So I've already seen some questions about what sort of killing (accidental? morally justifiable? etc.) counts as murder for the purposes of creating a Horcrux, but here's another question which AFAIK hasn't been asked before on this site.

Does the murder used to create a Horcrux need to be a human's murder?

Firstly, would killing an animal also work? In this book the murder that sets the story off is of a pet dog. The murder of an animal can be just as grim and gruesome as that of a human. Could butchers and knacker-men create Horcruxes on a regular basis? And yes, I'm a vegetarian :-) Snakes at least are portrayed in the Potterverse as having near-human intelligence at times, and sometimes cats also. Would someone be able to make a Horcrux by killing Nagini or Crookshanks?

Secondly, what about non-human sentient creatures such as house-elves, centaurs, giants, and goblins? Would someone be able to create a Horcrux by killing Dobby, Griphook, Firenze, or Grawp? What about half-giants like Hagrid?

I suspect the answer will be no to animals and yes to giants etc., but would appreciate any sort of backup for this.

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    Related to the PS: meta.stackexchange.com/questions/4371/…
    – alexwlchan
    Dec 31, 2014 at 13:46
  • On the actual question: I don't recall any canon discussion of this either way, but I'll look it up properly later.
    – alexwlchan
    Dec 31, 2014 at 13:47
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    As I recall, the spell capitalizes on the fact that murder 'rips your soul' to grab a part of it and protect it. I suppose anything else that has a similar effect could be used for the job; if you spent your life regarding animals as your friends and peers, perhaps killing one of them would do the trick. Or a person who has spent years being a vegetarian on moral grounds, perhaps could do it via killing a 'fellow traveler on spaceship earth.' That being said, I can't see how it would affect Voldy much near the end of his first incarnation, so perhaps it's intrinsic to murder in HP world.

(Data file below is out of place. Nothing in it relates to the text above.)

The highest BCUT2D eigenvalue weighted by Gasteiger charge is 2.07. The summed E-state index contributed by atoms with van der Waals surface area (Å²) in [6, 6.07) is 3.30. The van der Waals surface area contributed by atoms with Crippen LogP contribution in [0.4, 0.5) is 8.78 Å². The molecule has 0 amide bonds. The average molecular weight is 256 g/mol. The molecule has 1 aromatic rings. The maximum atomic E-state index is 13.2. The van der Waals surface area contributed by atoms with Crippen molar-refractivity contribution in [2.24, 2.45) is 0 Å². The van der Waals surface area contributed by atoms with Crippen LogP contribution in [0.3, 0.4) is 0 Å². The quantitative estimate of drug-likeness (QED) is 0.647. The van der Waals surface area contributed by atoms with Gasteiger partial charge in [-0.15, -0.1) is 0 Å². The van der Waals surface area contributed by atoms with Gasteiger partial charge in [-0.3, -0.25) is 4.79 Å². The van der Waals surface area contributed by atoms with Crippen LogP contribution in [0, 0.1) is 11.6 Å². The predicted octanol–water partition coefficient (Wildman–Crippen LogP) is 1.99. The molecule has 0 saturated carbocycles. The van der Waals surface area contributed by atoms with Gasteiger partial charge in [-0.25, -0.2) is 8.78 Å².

– K-H-W
    Dec 31, 2014 at 14:01
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    Killing an animal wouldn't seem to work. Hermione vanishes several kittens and cooks a fish and there's no major evidence of soul-rippage. Dumbledore makes it clear that murdering another ensouled creature (presumably a human but also giants and centaurs) is what's needed.
    – Valorum
    Dec 31, 2014 at 14:02
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    The murder is only one part of the spell to create a Horcrux. A Horcrux is not created every time a murder happens, just like a pineapple upside-down cake is not created every time someone puts flour in an oven. It is a required part, but not the only part, and it's not automatic. If it was every deatheater would have a multitude of horcruxes.
    – Red_Shadow
    Dec 31, 2014 at 14:10

2 Answers 2


I'd have to go with a solid No on this one.

I think that the definitions of "supreme act of evil" will vary from person to person. We can find minute examples of this in the way wizards treat house elves or even better examples of how they see Muggles.

House Elf Example